7. The particle separator according to claim 1, wherein: said at least one undulation has a maximum running transversely relative to said housing and a minimum running transversely relative to said housing; and said maximum and said minimum are spaced apart by a spacing corresponding at least to an average radius of said housing.
8. The particle separator according to claim 1, wherein said at least one metallic layer is disposed in an encircling gap in said housing.
9. The particle separator according to claim 1, wherein said at least one metallic layer has openings with a width in a range of at least 0.05 mm.
10. The particle separator according to claim 1, wherein said at least one metallic layer has a filter-free construction.
11. A motor vehicle, comprising: at least one internal combustion engine; an exhaust system associated with said at least one internal combustion engine and having an exhaust-gas recirculation line; and at least one particle separator according to claim 1 disposed in said exhaust-gas recirculation line.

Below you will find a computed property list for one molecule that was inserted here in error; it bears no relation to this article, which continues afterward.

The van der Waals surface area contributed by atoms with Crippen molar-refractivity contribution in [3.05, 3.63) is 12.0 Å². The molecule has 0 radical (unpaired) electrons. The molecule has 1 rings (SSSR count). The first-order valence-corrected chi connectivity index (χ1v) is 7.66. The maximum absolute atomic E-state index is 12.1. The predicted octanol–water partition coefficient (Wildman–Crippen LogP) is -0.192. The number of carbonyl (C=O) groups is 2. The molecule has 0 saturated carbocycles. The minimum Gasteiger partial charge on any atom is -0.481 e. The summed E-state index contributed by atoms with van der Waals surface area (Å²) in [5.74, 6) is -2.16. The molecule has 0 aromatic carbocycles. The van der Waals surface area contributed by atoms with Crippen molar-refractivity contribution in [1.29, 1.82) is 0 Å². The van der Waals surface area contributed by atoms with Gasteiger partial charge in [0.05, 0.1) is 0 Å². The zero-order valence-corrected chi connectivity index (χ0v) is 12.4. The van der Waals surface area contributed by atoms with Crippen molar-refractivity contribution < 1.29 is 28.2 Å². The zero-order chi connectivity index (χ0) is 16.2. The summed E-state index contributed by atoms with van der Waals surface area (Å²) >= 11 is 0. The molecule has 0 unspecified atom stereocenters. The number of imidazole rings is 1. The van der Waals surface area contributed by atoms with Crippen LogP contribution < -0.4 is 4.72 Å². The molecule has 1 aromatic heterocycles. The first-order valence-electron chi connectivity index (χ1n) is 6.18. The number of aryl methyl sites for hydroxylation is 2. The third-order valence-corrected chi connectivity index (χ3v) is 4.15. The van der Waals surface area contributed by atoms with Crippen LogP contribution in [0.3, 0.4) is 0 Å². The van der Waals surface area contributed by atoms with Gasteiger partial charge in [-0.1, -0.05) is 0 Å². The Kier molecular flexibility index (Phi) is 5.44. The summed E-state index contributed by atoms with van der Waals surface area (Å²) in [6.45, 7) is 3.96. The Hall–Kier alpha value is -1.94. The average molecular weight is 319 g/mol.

CROSS-REFERENCE TO RELATED APPLICATION
 This application is a continuation, under 35 U.S.C. §120, of copending International application No. PCT/EP2011/070223, filed Nov. 16, 2011, which designated the United States; this application also claims the priority, under 35 U.S.C. §119, of German Patent Application DE 10 2010 051 730.5, filed Nov. 19, 2010; the prior applications are herewith incorporated by reference in their entirety.
BACKGROUND OF THE INVENTION
Field of the Invention
 The present invention relates to a particle separator for the treatment of exhaust gases of an internal combustion engine, including at least one metallic layer through which exhaust gas can flow, in particular a screen layer. The invention can be used, in particular, for mobile internal combustion engines such as are provided for example in motor vehicles. The invention also relates to a motor vehicle having at least one particle separator.